Try as he might, Bond did not like being in Kolka. There was something about the place that just felt wrong, and it had nothing to do with the town's ethereal, disembodied quality. Three days previously, MI6 had received a distress call from an agent code-named 'Maidenhead', who had subsequently arranged to meet in the most isolated place he knew: Kolka. The problem was that MI6 had no record of an agent working under the name Maidenhead, but he knew all of the neccessary prodecures to identify himself. Vauxhall Cross subsequently believed that Maidenhead was a sleeper agent who had never had the chance to become active, most likely because he had never been needed, or because his handler had been killed. That did not mean that MI6 were taking things lightly, as M had authorised a Double-Oh agent - Bond - to follow through on what was a seemingly-normal assignment. Bond's orders were to locate Maidenhead, make a visual contact with him and follow the man until MI6 could be sure of his intentions. Once confident that Maidenhead was who he claimed to be, Bond was to bring him in for debriefing. The first, last and only rule of being a sleeper agent was that you never used a distress signal unless you absolutely had to. And even then, you had to think twice.

Scaling the rung ladder, Bond emerged onto a Kolka street. It was hardly any different from the basin - a ghost town. His target was th largest building in town, a three-story glass edifice that was cut like a jewel and looked quite new. Some enterprising soul had apparently thought there was a tourist trade to be had in Kolka, and so built a hotel in the centre of town, right at the very end of the man-made harbour. Unfortuntely, that sould had been proven wrong, and despite being the newest building in town by at least a decade, the hotel was in worse condition than most of the rest of the buildings in town combined. The large red letters that lined its roof and boldly proclaimed HOTEL had fallen away, while those glass panes that remained were marked by spiderwebs of cracks. As Bond approached, he could see directly into the foyer, and he found it stark and lacking any sort of decoration. The hotel was symbolic of Kolka: no past and no future.

Bond drew his weapon as he approached the hotel, slipping in through an open doorway. The large foyer took up most of the first floor, with a large wooden reception desk off to one side. The panoramic windows overlooking the harbour had somehow remained intact, and the concourse before it was scattered with chairs and tables; clearly, some kind of restaurant. Strangely, despite its broken and beaten exerior, most of the first floor looked untouched, if a little sparse. Perhaps there were not enough people in Kolka to acquaint themselves with the concept of looting.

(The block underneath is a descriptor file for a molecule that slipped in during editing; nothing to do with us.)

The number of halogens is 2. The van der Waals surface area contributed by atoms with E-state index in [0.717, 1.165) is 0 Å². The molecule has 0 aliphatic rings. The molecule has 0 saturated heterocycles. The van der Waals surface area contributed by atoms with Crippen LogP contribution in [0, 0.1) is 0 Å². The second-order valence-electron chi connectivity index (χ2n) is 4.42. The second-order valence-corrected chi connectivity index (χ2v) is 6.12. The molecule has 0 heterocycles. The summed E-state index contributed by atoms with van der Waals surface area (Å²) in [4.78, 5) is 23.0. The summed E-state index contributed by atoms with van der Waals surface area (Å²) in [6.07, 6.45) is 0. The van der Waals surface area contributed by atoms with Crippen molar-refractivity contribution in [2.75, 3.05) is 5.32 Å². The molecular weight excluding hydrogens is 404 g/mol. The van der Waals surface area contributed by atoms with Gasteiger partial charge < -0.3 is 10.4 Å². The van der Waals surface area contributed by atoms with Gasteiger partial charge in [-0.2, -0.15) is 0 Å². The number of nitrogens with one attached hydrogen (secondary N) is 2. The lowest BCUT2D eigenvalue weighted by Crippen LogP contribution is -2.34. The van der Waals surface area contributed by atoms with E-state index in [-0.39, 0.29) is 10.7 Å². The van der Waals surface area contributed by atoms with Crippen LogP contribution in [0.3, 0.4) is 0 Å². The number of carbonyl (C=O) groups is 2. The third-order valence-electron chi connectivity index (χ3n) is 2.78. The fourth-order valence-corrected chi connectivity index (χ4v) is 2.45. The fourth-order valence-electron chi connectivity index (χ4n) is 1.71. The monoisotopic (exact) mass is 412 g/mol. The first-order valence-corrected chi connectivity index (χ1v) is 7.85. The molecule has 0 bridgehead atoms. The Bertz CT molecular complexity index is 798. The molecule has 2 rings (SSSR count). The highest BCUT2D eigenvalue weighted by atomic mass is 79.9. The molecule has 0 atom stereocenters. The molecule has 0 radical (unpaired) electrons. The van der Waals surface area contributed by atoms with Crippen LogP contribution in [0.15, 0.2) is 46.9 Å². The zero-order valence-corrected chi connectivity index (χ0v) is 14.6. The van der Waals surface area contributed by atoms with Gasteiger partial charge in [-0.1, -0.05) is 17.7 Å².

He quickly found the stairs, buried on the opposite side of the reception desk, and followed them as they curled up into the first floor at an increasingly-tightening angle. He barely stopped to inspect it, instead crossing the hallway to another flight of stairs and repeating the process to access the top level. Maidenhead had arranged to meet in the equivalent of the penthouse, the northernmost room on the top floor overlooking the harbour.

Leading with his weapon, Bond ventured down the hallway on the top floor as a wind picked up from the ocean. It was unusually strong and carried the bite and sting of salt on it and it whipped into the abandoned hotel. Bond flattened his body against the wall next to the penthouse door, pricking his ears so as to hear any sound from within. He was at first confident that no-one was inside, but that confidence quickly turned to concern - if Maidenhead was in the room, then surely he would be moving around. Quickly, but carefully, Bond leaned his weight against the door and it swung open soundlessly. He followed through with the rest of his body, sweeping the room in wide arcs to cover the corners.

It was empty.

The wide windows had been smashed outwards, leaving jagged holes overlooking the town and harbour. The bed had been stripped and most of the furntitre had been scoured bare by the harsh winds. A wide leather couch faced the open sea so that its back was turned to Bond, who stepped around it. A man's body was sprawled out across it, his skin a ghostly white as if all the blood had been drained from it. It had been - Bond quickly noted that the man's neck, wrists and thighs had been crudely slashed, severing major arteries and veins. He rolled the body over, and sure enough, another slash ran down his back, severing his aorta. It was overkill.

"Bond here," he said, not bothering to keep his voice down.

"Go ahead," Tanner instructed.

"I've made visual contact with Maidenhead. He's dead."

Chapter I

"I've made visual contact with Maidenhead," Bond reported. "He's dead."

There was an exagerated silence at the other end of the line. Bond did not need to repeat himself; he knew he had been heard. Tanner's voice came back on the line.

"Abort mission," he commanded. "Abort mission."


"No?" a new voice asked, cutting across the line. "On what grounds, Bond?"

"Information available on-scene, ma'am," Bond responded. "Maidenhead is dead, but he wasn't killed here. All his major blood vessels - jugular, the femoral artery, aotra - have been slashed. He bled out, but there isn't nearly enough blood for him to have been killed here. He also looks as if he's been dead for at least a day. The scene has been staged."

"You're to withdraw," M commanded. "If it's a set-up, they're clearly there to target you. I won't risk an agent."

"With all due respect, ma'am, I think we have an opportunity here. Whoever killed Maidenhead knew he was an agent, but they didn't know who he was working for. Why go to the trouble? They left him here for us to find."